The victory erases what would could’ve been a game-sealing interception from Carr as Las Vegas unraveled after Cleveland got the strip sack on the Raiders quarterback. Momentum had swung in the COVID-19 ravaged Browns favor, but the defense rose to the occasion — something the unit did numerous times in the game earlier — one final time to give the offense the ball back for one final hurrah.
Carr may have been only watching for Carlson’s triumphant yell after the kicker’s right foot smashed the ball true, but several teammates followed the flight of the kick all the way through and into the back of the goal post net.
But no matter whether they eyed the game-winning boot or not, there was nary a thought Carlson would miss. And just like the other components of the Raiders, several things need to go right, all moving parts to be in sound unison, for that decisive kick to happen. There’s long snapper Trent Sieg needing to get the ball to the holder. That would be punter A.J Cole III, who caught the snap, placed the ball down smoothly. And then there was Carlson who took the approach and connected.
Like Carlson, Cole inked a four-year extension the same day the kicker did with the Raiders. His deal is valued at $12.4 million with $5.9 million guaranteed. The punter proved equally as valuable against Cleveland as Carlson did belting four punts for 177 yards (44.3 yards average per boot) to pin the Browns offense deep. Then there’s Sieg, who was the first of the special teams trio to get extended, earning a cool $3.42-plus million over the course of three years.
On the year, Carlson is 31 of 34 (91.2 percent) and the 48-yard winner against Cleveland was his seventh made kick from 40 to 49 yards out. The 6-foot-5, 215-pounder is 24 of 27 on extra points (88.9 percent). Cole, on the other hand, sports a league-leading 50.6 yards per punt average and a total of 2,832 yards on 56 boots, showing exactly why he earned a Pro Bowl nod.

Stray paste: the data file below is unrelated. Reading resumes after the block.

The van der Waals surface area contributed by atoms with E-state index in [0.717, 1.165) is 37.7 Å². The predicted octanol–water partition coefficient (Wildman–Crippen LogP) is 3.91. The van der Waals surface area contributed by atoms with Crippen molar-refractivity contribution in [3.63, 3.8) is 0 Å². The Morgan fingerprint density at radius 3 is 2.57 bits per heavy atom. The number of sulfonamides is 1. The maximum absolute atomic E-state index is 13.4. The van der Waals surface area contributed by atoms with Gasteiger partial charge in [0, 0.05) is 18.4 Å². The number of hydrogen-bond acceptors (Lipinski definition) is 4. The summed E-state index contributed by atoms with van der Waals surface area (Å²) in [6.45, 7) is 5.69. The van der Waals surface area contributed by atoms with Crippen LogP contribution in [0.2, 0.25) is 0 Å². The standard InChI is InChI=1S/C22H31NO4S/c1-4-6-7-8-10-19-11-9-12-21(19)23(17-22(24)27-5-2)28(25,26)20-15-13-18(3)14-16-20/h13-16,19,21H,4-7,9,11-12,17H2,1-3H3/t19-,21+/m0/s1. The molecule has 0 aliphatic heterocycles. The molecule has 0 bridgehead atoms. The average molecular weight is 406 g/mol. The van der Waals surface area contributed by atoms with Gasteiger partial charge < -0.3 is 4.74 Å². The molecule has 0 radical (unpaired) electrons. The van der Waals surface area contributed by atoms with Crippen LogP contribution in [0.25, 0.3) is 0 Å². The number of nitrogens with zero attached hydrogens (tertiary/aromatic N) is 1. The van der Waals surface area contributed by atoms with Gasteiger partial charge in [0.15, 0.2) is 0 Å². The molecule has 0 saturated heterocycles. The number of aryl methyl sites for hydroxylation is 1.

the Vikings drafted Daniel Carlson and then cut him after exactly two games bc he went 1-for-4 on FGs and he’s been one of the best kickers in the league since. I’m sure Vikings fans don’t think about this ever— Rodger Sherman (@rodger) December 21, 2021
It’s a well-compensated and well-performing special teams batter. One that the Raiders have the utmost confidence in, no matter the situation.
“I think our team has a great belief in Daniel,” Raiders interim head coach (and special teams boss by trade) said after the Raiders win. “They see the way he practices. They have a great belief in the battery from Trent to A.J. and then to Daniel. They get to see them in practice, they get to the way they work, see the way they handle themselves in meetings and carry themselves when it’s a miss, and the way they carry themselves when it’s good.
“I think we all thought we were going to have a good chance to go out there and kick a 48-yarder. I’m excited that he made both.”
There’s an extremely high probability if the Raiders are to make one final mad dash to the playoffs, Carlson’s leg will be a deciding factor. And it will be another opportunity to prove DC2 is money.